Mark Shepard

Our dad planted
a pecan grove
when he was in his mid-70’s.
And so, though it seems we should have started
a restorative agriculture project
many years ago,
we are glad that we are starting
in just a couple of weeks.
(And we’re no where near
our 70th decade!)
A permaculturist,
farmer, teacher, consultant
and author,
Mark Shephard will be here April 5-7
and in Oklahoma the following week
for farm consultations.
Since 1994,
Mark has been developing
a restorative ag project
on his farm in Wisconsin.
He consults and teaches
all over the world,
including, recently,
Kenya—which gives us hope
that we here on the drought-plagued
mixed grass prairie
(not unlike Kenya’s savannah)
can build a forestry ag farm.
Restorative Agriculture,
or Forestry Agriculture,
is modeled on nature’s natural systems.
Mark writes:

Annual monocropping produces nearly all of the grain, meat, vegetables, and processed foods consumed today. These practices require giant machinery, tilling, and the application of chemical pesticides and fertilizers, resulting in the eradication of biodiversity, the erosion of topsoil, and contributes 30% of global carbon emissions – more than from any other source. 

Despite the massive human efforts applied to farming, we are woefully short of the inherent resilience, stability, and outright beauty of natural ecosystems. We need look no further than native ecosystems for a template of how to move forward from the many woes of annual monocropping.  This is our goal and mission: Redesigning Agriculture in Nature’s Image.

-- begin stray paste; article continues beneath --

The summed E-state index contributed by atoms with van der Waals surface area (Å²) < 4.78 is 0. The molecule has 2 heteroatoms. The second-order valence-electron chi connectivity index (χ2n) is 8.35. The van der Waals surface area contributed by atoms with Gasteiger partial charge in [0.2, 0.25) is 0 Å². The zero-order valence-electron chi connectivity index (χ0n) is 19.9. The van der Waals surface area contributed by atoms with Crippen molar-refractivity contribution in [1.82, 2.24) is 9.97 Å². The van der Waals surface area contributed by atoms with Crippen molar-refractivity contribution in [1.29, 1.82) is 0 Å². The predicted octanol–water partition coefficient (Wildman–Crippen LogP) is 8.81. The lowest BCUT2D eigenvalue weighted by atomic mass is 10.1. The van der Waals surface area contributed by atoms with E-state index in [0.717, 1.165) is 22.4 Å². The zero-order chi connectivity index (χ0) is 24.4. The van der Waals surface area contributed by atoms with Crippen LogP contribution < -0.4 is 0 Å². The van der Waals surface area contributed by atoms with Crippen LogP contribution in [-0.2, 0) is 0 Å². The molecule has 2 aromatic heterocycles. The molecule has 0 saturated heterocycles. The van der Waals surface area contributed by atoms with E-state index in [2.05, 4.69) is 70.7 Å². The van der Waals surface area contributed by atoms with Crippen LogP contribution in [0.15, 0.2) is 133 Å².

By intentionally designing and planting perennial ecosystems, we remove carbon dioxide from the air, provide habitat for wildlife, produce food, prevent soil erosion, and begin the creation of ecologically sustainable human habitats. 

Cover Photo
Mark Shepard’s food forest in Wisconsin

On Friday evening, April 5,
Mark will make a presentation
about forestry ag
at HeBrews cafe on the square
in Perry, OK. (Free, open to all.)
Then, Saturday and Sunday,
he will be here at Turtle Rock Farm
helping us choose our forestry ag locations,
keyline the natural contour of the land,
dig swales and berms for water capture,
advise on planting of food trees, bushes
and other plants;
and consider the advisability of grazing.
Participants are welcome both Saturday and Sunday
for hands-on demonstrations and teaching.
(Sign up on our website.)

As was true for our father,
who didn’t see the first harvest
of his pecan grove,
we may not see the fully developed
forestry ag system on our farm.
But, if we get to work
building a sustainable system,
our children
and grandchildren